Technical Tip and Guest Post from Bimba
Specifying the right cylinder for the job results in better and longer cylinder performance. And that means lower overall operating costs.
Proper cylinder size selection begins by calculating:
The Weight of the Load
The Required Velocity
The Air Pressure used.
Weight of the load: This is set by the machine design. In order to move the load, you'll obviously need a cylinder that provides force greater than the load. We recommend allowing an additional factor of 25% force over the load to compensate for friction.
Velocity: Velocity is also usually set by machine design, but there's usually some latitude within a range. Low speeds (up to 4 in/sec) require 25% more force than the load, moderate speeds (4 to 16 in/sec) about 50% more and high speeds (greater than 16 in/sec) about twice as much.
Air pressure: You need consistent air flow at the minimum effective pressure to maintain the desired velocity. Operating the cylinder at too high a pressure accelerates seal wear and creates stress on the cylinder. Inconsistent pressure can cause system malfunction or failure.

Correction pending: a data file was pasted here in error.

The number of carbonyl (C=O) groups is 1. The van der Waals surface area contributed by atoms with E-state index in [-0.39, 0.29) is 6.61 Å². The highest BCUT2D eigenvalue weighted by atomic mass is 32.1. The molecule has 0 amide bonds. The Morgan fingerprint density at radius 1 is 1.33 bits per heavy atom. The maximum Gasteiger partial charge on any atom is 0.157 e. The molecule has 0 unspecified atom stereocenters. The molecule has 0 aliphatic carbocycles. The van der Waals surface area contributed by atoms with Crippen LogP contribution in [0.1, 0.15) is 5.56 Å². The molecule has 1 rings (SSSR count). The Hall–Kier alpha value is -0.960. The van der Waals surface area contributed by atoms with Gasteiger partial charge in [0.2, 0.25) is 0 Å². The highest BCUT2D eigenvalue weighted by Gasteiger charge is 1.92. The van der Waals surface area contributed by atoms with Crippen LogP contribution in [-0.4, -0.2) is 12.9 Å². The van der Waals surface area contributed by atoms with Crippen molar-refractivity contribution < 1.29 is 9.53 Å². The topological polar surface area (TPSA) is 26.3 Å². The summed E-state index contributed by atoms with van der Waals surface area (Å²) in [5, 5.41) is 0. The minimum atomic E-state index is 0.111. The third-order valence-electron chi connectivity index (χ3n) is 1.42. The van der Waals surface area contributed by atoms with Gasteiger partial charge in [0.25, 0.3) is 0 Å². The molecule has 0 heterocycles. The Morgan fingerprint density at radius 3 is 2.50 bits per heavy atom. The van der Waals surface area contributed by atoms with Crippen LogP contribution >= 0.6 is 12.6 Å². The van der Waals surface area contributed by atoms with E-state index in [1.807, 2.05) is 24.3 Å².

Next you'll need to determine bore size. Let's look at an example assuming a maximum load of 100 lbs, a minimum velocity of 8 in/sec and a minimum pressure of 60 psi. The velocity is moderate, but the force should be about 50% greater than the load, or 150 lbs. Dividing the force (150) by the pressure (60) gives
you a power factor of 2.5. A 2" bore cylinder, with a power factor of 3.1, provides the needed force. You'll also have to consider stroke length, spring force and overall dimensions of the space. But this is only the start.